General Contractors and Subcontractors Beware: State and Federal Agencies Teaming-Up to Crack-Down on "Wage Theft"

The U.S. Labor Department, nine states (including Washington), and the IRS have agreed to share labor and wage information in order to decrease improper classification of workers, as reported by the Washington Post on September 20, 2011. According to the top attorney for the Labor Department, Patricia Smith, businesses are routinely misclassifying their workers as independent contractors or non-employees to avoid paying workers’ compensation, payroll taxes, and overtime.

The practice of misclassification is not only in violation of state and federal labor laws but hinders legitimate businesses, businesses that act in accordance with the law, from competing against the labor law-breakers.

While Washington has its own wage complaint investigators through the Washington Department of Labor and Industries (“L&I”), Labor Department involvement may help increase enforcement efforts in our state and eliminate the labor law-breakers. Referrals by states such as Washington will likely increase enforcement efforts because the states will refer alleged violations to the Labor Department for further investigations. The Labor Department has hired more than 300 new investigators to assist in examining wage theft complaints. In 2010, these efforts have resulted in the Labor Department collecting nearly $4 million in back wages.

One of the industries that the Labor Department is focusing on is construction, especially home builders, to ensure that contractors are properly classifying their workers, paying the appropriate minimum wages, and compensating workers for overtime. The construction industry may also be hit with increased violations because of contractors that fail to pay the proper prevailing wages on public works projects.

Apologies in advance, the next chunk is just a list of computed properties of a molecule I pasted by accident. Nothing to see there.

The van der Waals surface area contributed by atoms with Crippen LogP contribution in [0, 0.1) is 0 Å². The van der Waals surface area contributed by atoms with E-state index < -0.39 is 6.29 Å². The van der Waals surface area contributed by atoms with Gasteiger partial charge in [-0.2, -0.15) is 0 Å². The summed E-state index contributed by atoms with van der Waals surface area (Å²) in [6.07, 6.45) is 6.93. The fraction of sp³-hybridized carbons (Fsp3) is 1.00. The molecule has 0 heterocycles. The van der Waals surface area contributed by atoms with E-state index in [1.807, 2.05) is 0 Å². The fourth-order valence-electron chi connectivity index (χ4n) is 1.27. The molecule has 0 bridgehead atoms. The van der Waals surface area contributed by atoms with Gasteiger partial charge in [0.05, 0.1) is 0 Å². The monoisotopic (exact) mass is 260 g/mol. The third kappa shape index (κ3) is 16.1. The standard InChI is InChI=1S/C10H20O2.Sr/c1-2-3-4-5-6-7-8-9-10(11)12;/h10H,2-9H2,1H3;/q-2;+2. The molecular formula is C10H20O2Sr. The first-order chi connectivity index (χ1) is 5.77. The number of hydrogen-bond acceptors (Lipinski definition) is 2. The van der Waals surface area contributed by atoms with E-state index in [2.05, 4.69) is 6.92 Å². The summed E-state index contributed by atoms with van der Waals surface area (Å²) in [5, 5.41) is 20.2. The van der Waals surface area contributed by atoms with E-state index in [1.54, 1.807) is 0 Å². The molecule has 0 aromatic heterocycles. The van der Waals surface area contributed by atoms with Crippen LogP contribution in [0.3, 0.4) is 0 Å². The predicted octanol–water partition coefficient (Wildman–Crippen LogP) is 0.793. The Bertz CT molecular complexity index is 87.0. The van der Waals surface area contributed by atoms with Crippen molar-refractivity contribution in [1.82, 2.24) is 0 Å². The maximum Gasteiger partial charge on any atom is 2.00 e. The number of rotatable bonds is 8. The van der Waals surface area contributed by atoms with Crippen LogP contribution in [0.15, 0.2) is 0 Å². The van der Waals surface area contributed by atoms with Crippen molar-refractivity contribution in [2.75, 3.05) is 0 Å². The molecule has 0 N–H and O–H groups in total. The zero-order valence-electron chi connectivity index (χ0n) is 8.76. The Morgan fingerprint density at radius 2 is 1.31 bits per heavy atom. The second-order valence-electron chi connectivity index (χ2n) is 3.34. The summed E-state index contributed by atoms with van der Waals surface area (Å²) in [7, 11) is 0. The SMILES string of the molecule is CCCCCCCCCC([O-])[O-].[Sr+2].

Prevailing wage in Washington is determined by L&I and is different in each county, causing some confusion over the correct hourly rate and fringe benefits for the type of work being performed. It will be even more important now for contractors to ensure subcontractors comply with the prevailing wage requirements. On public works projects, general contractors may be held liable for a subcontractors prevailing wage violations-even on private projects, general contractors may be held liable for a subcontractor’s failure to pay minimum wage or overtime. Regardless of the type of project, with federal agencies involved, both general contractors and subcontractors will likely be subject to more substantial fines and penalties from both the Labor Department and the IRS.

To read the article from the Washington Post, click here.

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